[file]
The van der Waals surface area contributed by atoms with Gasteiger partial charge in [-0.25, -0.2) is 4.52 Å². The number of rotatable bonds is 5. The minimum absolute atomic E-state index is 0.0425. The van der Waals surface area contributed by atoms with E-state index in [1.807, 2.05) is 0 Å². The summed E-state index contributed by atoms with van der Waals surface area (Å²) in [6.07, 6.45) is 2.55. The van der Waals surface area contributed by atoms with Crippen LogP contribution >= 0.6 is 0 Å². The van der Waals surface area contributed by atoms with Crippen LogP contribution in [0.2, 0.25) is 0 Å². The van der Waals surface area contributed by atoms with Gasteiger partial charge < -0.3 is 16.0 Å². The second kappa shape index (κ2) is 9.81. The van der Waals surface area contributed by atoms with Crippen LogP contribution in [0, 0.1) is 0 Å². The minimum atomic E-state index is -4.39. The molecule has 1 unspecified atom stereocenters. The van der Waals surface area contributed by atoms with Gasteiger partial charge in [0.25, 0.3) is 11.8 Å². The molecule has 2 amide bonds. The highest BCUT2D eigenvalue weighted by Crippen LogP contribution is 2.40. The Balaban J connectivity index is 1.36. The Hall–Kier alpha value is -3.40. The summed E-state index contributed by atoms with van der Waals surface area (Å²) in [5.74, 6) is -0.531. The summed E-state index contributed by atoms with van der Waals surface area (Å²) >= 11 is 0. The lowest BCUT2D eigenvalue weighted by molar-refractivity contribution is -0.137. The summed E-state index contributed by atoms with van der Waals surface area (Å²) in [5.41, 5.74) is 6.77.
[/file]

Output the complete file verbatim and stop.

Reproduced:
The van der Waals surface area contributed by atoms with Gasteiger partial charge in [-0.25, -0.2) is 4.52 Å². The number of rotatable bonds is 5. The minimum absolute atomic E-state index is 0.0425. The van der Waals surface area contributed by atoms with E-state index in [1.807, 2.05) is 0 Å². The summed E-state index contributed by atoms with van der Waals surface area (Å²) in [6.07, 6.45) is 2.55. The van der Waals surface area contributed by atoms with Crippen LogP contribution >= 0.6 is 0 Å². The van der Waals surface area contributed by atoms with Crippen LogP contribution in [0.2, 0.25) is 0 Å². The van der Waals surface area contributed by atoms with Gasteiger partial charge < -0.3 is 16.0 Å². The second kappa shape index (κ2) is 9.81. The van der Waals surface area contributed by atoms with Crippen LogP contribution in [0, 0.1) is 0 Å². The minimum atomic E-state index is -4.39. The molecule has 1 unspecified atom stereocenters. The van der Waals surface area contributed by atoms with Gasteiger partial charge in [0.25, 0.3) is 11.8 Å². The molecule has 2 amide bonds. The highest BCUT2D eigenvalue weighted by Crippen LogP contribution is 2.40. The Balaban J connectivity index is 1.36. The Hall–Kier alpha value is -3.40. The summed E-state index contributed by atoms with van der Waals surface area (Å²) in [5.74, 6) is -0.531. The summed E-state index contributed by atoms with van der Waals surface area (Å²) >= 11 is 0. The lowest BCUT2D eigenvalue weighted by molar-refractivity contribution is -0.137. The summed E-state index contributed by atoms with van der Waals surface area (Å²) in [5.41, 5.74) is 6.77.